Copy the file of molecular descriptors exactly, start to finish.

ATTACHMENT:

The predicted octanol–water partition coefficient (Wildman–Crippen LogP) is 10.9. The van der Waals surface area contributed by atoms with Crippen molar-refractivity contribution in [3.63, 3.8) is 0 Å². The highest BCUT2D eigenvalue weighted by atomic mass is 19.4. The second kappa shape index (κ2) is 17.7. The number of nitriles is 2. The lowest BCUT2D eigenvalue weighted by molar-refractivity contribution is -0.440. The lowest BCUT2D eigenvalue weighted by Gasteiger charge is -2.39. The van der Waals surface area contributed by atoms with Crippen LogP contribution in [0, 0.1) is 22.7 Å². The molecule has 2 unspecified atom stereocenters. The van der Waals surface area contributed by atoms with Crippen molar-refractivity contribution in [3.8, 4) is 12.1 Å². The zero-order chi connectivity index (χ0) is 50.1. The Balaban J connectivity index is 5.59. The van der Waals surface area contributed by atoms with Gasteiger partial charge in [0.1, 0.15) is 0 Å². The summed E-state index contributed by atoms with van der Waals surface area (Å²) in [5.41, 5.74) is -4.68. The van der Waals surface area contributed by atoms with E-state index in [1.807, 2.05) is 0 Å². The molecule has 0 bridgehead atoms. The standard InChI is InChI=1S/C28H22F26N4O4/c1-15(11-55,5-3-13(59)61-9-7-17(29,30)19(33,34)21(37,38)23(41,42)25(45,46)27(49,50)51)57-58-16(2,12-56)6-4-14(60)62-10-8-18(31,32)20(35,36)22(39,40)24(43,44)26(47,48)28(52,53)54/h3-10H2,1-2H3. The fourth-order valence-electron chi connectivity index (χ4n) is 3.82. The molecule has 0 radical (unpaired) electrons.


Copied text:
The predicted octanol–water partition coefficient (Wildman–Crippen LogP) is 10.9. The van der Waals surface area contributed by atoms with Crippen molar-refractivity contribution in [3.63, 3.8) is 0 Å². The highest BCUT2D eigenvalue weighted by atomic mass is 19.4. The second kappa shape index (κ2) is 17.7. The number of nitriles is 2. The lowest BCUT2D eigenvalue weighted by molar-refractivity contribution is -0.440. The lowest BCUT2D eigenvalue weighted by Gasteiger charge is -2.39. The van der Waals surface area contributed by atoms with Crippen LogP contribution in [0, 0.1) is 22.7 Å². The molecule has 2 unspecified atom stereocenters. The van der Waals surface area contributed by atoms with Crippen molar-refractivity contribution in [3.8, 4) is 12.1 Å². The zero-order chi connectivity index (χ0) is 50.1. The Balaban J connectivity index is 5.59. The van der Waals surface area contributed by atoms with Gasteiger partial charge in [0.1, 0.15) is 0 Å². The summed E-state index contributed by atoms with van der Waals surface area (Å²) in [5.41, 5.74) is -4.68. The van der Waals surface area contributed by atoms with E-state index in [1.807, 2.05) is 0 Å². The molecule has 0 bridgehead atoms. The standard InChI is InChI=1S/C28H22F26N4O4/c1-15(11-55,5-3-13(59)61-9-7-17(29,30)19(33,34)21(37,38)23(41,42)25(45,46)27(49,50)51)57-58-16(2,12-56)6-4-14(60)62-10-8-18(31,32)20(35,36)22(39,40)24(43,44)26(47,48)28(52,53)54/h3-10H2,1-2H3. The fourth-order valence-electron chi connectivity index (χ4n) is 3.82. The molecule has 0 radical (unpaired) electrons.